FusionFlow: Accelerating Data Preprocessing for Machine Learning with CPU-GPU Cooperation

  • VLDB, Aug. 2024 [PDF][Code][Slides]

Abstract: Data augmentation enhances the accuracy of DL models by diversifying training samples through a sequence of data transformations. While recent advancements in data augmentation have demonstrated remarkable efficacy, they often rely on computationally expensive and dynamic algorithms. Unfortunately, current system optimizations, primarily designed to leverage CPUs, cannot effectively support these methods due to costs and limited resource availability. To address these issues, we introduce FusionFlow, a system that cooperatively utilizes both CPUs and GPUs to accelerate the data preprocessing stage of DL training that runs the data augmentation algorithm. FusionFlow orchestrates data preprocessing tasks across CPUs and GPUs while minimizing interference with GPU-based model training. In doing so, it effectively mitigates the risk of GPU memory overflow by managing memory allocations of the tasks within the GPU-wide free space. Furthermore, FusionFlow provides a dynamic scheduling strategy for tasks with varying computational demands and reallocates compute resources on-the-fly to enhance training throughput for both single and multi-GPU DL jobs. Our evaluations show that FusionFlow outperforms existing CPU-based methods by 16–285% in single-machine scenarios and, to achieve similar training speeds, requires 50–60% fewer CPUs compared to utilizing scalable compute resources from external servers.

Blaze: Holistic Caching for Iterative Data Processing

Abstract:  Modern data processing workloads, such as machine learning and graph processing, involve iterative computations to converge generated models into higher accuracy. An effective caching mechanism is vital to expedite iterative computations since the intermediate data that needs to be stored in memory grows larger over iterations, often exceeding the memory capacity. However, existing systems handle intermediate data through separate operational layers (e.g., caching, eviction, and recovery), with each layer working independently in a greedy or cost-agnostic manner. These layers typically rely on user annotations and past access patterns, failing to make globally optimal decisions for the workload. To overcome these limitations, Blaze introduces a unified caching mechanism that integrates the separate operational layers. Blaze dynamically captures the workload structure and metrics using profiling and inductive regression, and automatically estimates the potential data caching efficiency associated with different operational decisions based on the profiled information. To achieve this goal, Blaze incorporates potential data recovery costs across stages into a single cost optimization function, which informs the optimal partition state and location. This approach reduces the significant disk I/O overheads caused by oversized partitions and the recomputation overheads for partitions with long lineages, while efficiently utilizing the constrained memory space. Our evaluations demonstrate that Blaze can accelerate end-to-end application completion time by 2.02 − 2.52× compared to recomputation-based MEM_ONLY Spark, and by 1.08 − 2.86× compared to checkpoint-based MEM+DISK Spark, while reducing the cache data stored on disk by 95% on average.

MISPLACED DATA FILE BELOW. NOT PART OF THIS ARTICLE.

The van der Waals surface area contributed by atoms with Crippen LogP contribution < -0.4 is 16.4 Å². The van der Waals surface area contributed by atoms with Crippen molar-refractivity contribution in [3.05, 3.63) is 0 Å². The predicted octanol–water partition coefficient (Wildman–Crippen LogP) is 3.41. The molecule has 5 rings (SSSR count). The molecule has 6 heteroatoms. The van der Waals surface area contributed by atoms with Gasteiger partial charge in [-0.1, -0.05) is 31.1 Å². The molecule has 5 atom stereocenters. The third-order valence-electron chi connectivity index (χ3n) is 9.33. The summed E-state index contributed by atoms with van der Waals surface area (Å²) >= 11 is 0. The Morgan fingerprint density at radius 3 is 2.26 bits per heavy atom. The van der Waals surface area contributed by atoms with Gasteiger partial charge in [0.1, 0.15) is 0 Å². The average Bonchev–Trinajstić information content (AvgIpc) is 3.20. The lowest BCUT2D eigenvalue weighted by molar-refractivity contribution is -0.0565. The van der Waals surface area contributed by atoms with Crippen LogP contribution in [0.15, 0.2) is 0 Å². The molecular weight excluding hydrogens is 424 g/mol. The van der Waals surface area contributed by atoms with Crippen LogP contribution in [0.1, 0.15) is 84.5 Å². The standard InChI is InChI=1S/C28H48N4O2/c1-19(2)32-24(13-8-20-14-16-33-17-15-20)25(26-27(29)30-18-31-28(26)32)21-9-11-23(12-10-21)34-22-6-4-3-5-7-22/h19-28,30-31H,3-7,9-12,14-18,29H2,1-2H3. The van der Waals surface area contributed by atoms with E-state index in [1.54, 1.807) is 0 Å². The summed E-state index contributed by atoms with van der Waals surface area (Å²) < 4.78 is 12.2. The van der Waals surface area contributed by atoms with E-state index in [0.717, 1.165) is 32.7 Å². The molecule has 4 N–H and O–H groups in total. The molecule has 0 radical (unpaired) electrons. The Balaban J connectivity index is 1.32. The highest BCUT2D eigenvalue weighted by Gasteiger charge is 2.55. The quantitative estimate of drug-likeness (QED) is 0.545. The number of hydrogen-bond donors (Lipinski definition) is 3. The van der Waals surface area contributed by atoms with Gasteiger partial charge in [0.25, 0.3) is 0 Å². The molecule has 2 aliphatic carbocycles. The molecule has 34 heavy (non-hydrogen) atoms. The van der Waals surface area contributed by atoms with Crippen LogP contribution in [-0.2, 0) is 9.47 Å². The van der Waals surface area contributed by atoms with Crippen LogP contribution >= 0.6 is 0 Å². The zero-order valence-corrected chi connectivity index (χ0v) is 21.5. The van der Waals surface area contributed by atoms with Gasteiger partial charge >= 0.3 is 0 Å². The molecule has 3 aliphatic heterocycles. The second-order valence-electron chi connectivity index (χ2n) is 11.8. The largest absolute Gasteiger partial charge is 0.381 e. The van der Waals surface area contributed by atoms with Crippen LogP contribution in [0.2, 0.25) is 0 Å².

Cost-effective On-device Continual Learning over Memory Hierarchy with Miro

Abstract: Continual learning (CL) trains NN models incrementally from a continuous stream of tasks. To remember previously learned knowledge, prior studies store old samples over a memory hierarchy and replay them when new tasks arrive. Edge devices that adopt CL to preserve data privacy are typically energy-sensitive and thus require high model accuracy while not compromising energy efficiency, i.e., cost-effectiveness. Our work is the first to explore the design space of hierarchical memory replay-based CL to gain insights into achieving cost-effectiveness on edge devices. We present Miro, a novel system runtime that carefully integrates our insights into the CL framework by enabling it to dynamically configure the CL system based on resource states for the best cost-effectiveness. To reach this goal, Miro also performs online profiling on parameters with clear accuracy-energy trade-offs and adapts to optimal values with low overhead. Extensive evaluations show that Miro significantly outperforms baseline systems we build for comparison, consistently achieving higher cost-effectiveness.

Sponge: Fast Reactive Scaling for Stream Processing with Serverless Frameworks

Abstract: Streaming workloads deal with data that is generated in realtime. This data is often unpredictable and changes rapidly in volume. To deal with these fluctuations, current systems aim to dynamically scale in and out, redistribute, and migrate computing tasks across a cluster of machines. While many prior works have focused on reducing the overhead of system reconfiguration and state migration on pre-allocated cluster resources, these approaches still face significant challenges in meeting latency SLOs at low operational costs, especially upon facing unpredictable bursty loads.